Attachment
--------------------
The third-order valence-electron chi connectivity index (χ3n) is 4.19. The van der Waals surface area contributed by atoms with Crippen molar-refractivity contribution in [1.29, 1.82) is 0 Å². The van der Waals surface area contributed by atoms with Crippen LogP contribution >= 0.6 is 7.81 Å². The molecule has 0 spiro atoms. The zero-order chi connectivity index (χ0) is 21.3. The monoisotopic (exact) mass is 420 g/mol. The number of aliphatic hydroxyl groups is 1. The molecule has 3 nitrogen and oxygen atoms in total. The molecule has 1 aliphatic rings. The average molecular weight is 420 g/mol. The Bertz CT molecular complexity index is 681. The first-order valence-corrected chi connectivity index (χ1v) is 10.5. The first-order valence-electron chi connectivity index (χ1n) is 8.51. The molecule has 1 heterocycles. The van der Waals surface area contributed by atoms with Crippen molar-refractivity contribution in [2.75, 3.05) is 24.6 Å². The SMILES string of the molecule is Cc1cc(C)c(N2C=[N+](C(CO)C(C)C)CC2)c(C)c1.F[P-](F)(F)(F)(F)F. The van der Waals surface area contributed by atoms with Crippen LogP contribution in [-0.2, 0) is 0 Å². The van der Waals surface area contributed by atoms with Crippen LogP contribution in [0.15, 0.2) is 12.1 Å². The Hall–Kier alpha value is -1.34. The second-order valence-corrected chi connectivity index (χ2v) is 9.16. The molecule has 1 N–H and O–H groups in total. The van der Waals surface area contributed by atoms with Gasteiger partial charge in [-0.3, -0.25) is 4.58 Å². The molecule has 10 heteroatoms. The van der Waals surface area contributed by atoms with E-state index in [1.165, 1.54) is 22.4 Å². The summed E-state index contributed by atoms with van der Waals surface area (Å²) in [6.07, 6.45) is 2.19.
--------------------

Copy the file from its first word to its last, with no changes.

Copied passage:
The third-order valence-electron chi connectivity index (χ3n) is 4.19. The van der Waals surface area contributed by atoms with Crippen molar-refractivity contribution in [1.29, 1.82) is 0 Å². The van der Waals surface area contributed by atoms with Crippen LogP contribution >= 0.6 is 7.81 Å². The molecule has 0 spiro atoms. The zero-order chi connectivity index (χ0) is 21.3. The monoisotopic (exact) mass is 420 g/mol. The number of aliphatic hydroxyl groups is 1. The molecule has 3 nitrogen and oxygen atoms in total. The molecule has 1 aliphatic rings. The average molecular weight is 420 g/mol. The Bertz CT molecular complexity index is 681. The first-order valence-corrected chi connectivity index (χ1v) is 10.5. The first-order valence-electron chi connectivity index (χ1n) is 8.51. The molecule has 1 heterocycles. The van der Waals surface area contributed by atoms with Crippen molar-refractivity contribution in [2.75, 3.05) is 24.6 Å². The SMILES string of the molecule is Cc1cc(C)c(N2C=[N+](C(CO)C(C)C)CC2)c(C)c1.F[P-](F)(F)(F)(F)F. The van der Waals surface area contributed by atoms with Crippen LogP contribution in [-0.2, 0) is 0 Å². The van der Waals surface area contributed by atoms with Crippen LogP contribution in [0.15, 0.2) is 12.1 Å². The Hall–Kier alpha value is -1.34. The second-order valence-corrected chi connectivity index (χ2v) is 9.16. The molecule has 1 N–H and O–H groups in total. The van der Waals surface area contributed by atoms with Gasteiger partial charge in [-0.3, -0.25) is 4.58 Å². The molecule has 10 heteroatoms. The van der Waals surface area contributed by atoms with E-state index in [1.165, 1.54) is 22.4 Å². The summed E-state index contributed by atoms with van der Waals surface area (Å²) in [6.07, 6.45) is 2.19.